These photographs catalogue my fascination with the connections between people and place, materials and function – a vital area of focus for me.. For me ceramics can be functional and beautiful – and so often have a really deeply personal connection to the people that use them everyday. However – as this growing series of photographs shows, the materials available to people are so varied, and there are so many considerations – size, price, availability, durability, weight etc…. that whilst some people do have a strong sense of attachment – many don’t – the emphasis being more simply and directly about utility.
My connection with pancheons starts with a visit to the Piece Hall in Halifax, in 1985. There was a stall selling these beautiful, functional bowls for a few quid a piece, and I came away with two – one for my parents and one for me. I have treasured this bowl ever since. During my meanderings and exploration of Isaac Button’s old workshop site north of Halifax, I found rim shards from broken pancheons identical to mine, scattered around the area and along the bridleway that led down from the site (which was then being converted into apartments – or so I was told). The classic still photograph taken from John Anderson’s 1966 film, Isaac Button Country Potter, shows Isaac carrying a ware board with five medium pancheons – again identical to the one I bought all those years ago. Given that these forms were not stamped with a makers mark – I can only guess – or hope that, mine is one from this iconic workshop.
My pancheons are made primary from locally sourced, hand-dug clay (earthenware and stoneware), and echo the traditional forms associated with bread making, dairying and general home use (washing etc.) that were made in the centuries before plastics, pressed steel and other cheaper, more durable alternatives became widely available. They come in a variety of sizes, most commonly with a diameter of 35 cm and a height of around 15 cm.
In making a new range of pancheons – or “steens” as they are called in the Shropshire and across the West Midlands, I mixed ingredients from the Clee Hill for glaze tests as I did with my first explorations in 2014 (a mix of local wood ash, the clay I use from Cleehill village & dolerite or “dhustone” dust from the quarry on the hill – see below), experimenting with different percentages again just to check what results were possible. This time I also added small quantities of quartz and I noticed a slight chun effect forming with one of the mixes. I have been absolutely delighted with the results that this mix can achieve – an exquisite speckled blue / silver, on a background of deep, dark brown flecked with green. It is exactly what I have been looking for. That combination of mixing local ingredients with local forms (see next post) to create something useful and beautiful.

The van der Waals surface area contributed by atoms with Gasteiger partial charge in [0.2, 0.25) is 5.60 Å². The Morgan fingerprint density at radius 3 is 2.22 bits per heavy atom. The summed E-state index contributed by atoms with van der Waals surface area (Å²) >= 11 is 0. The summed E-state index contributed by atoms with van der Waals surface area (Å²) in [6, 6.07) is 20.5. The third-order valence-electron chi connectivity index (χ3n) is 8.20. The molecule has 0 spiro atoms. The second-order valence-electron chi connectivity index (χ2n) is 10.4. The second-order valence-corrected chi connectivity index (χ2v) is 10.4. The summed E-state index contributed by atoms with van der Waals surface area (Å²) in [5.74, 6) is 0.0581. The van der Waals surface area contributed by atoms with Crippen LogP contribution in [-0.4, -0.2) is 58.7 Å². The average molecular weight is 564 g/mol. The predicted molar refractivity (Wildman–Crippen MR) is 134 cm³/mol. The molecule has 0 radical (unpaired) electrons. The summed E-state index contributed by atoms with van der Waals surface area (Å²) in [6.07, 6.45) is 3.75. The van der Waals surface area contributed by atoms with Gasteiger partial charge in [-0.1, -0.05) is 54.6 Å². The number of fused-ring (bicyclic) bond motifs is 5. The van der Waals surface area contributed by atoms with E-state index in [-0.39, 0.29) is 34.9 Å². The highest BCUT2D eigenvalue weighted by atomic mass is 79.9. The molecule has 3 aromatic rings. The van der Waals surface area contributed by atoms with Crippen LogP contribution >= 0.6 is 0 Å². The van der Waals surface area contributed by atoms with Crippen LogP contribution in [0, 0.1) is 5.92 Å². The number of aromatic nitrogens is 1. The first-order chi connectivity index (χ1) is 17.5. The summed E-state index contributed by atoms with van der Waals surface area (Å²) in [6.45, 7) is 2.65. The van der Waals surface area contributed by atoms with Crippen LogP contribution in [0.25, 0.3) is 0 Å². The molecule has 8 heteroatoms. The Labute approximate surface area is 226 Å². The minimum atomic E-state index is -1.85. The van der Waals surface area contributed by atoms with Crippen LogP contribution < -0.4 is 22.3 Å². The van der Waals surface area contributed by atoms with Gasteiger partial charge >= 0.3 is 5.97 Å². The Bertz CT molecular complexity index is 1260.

This experimental work and finished pieces will be on view on for my stall as part of the University of Bath Spa’s stand in the Learning Zone at the Contemporary Craft Festival at Bovey Tracey (10th-12th June).
Thanks to Matt, Aaron and the team at The Handmade Bakery Company in Slaithwaite, West Yorkshire, who helped me with my recent MA project, linking an exploration of Soil Hill (the site of Isaac Button’s pottery up until the late 1960s), with the pancheon, the form of baking bowl which became a key link object for the project. This was, in part because it is a form I have always been drawn to (as readers of several previous posts will know), but is also because many of the broken sherds of pottery that I found on the surface of the bridleway leading to the pottery at Soil Hill, were rim fragments from large 49-50 cm diameter pancheons. This association led to investigations into the potential local clay sources have for making these beautiful bowls, a series of photographs to try and capture the unique landscape of the hill and the area around it, and to my visits to the Handmade Bakery Co to discuss the contemporary choice of bowls for mixing, rising and proving dough.
I made two small c. 27 cm / 11 inch pancheons for the bakery as a way of saying thanks – photographed yesterday…… One was made of clay from the hill, the other from Valentine’s terracotta.
As part of my place and pancheons project, I have been photographing bakers and their favourite bowls for mixing and rising dough in their baking process. The hands you will see are of my neighbours, bakers from the locations of my clay hunting, relatives and friends… As you will see from a sample of the photographs shown here, the bowls are made of a wide variety of materials – ceramic, plastic, pyrex, bakelite….materials that come from a global reach – far from the direct association with local materials and makers. I don’t want to cast any value judgements here, I’m not trying to preach a local is best mantra, only perhaps to highlight the discontinuity – and the opportunity to reconnect.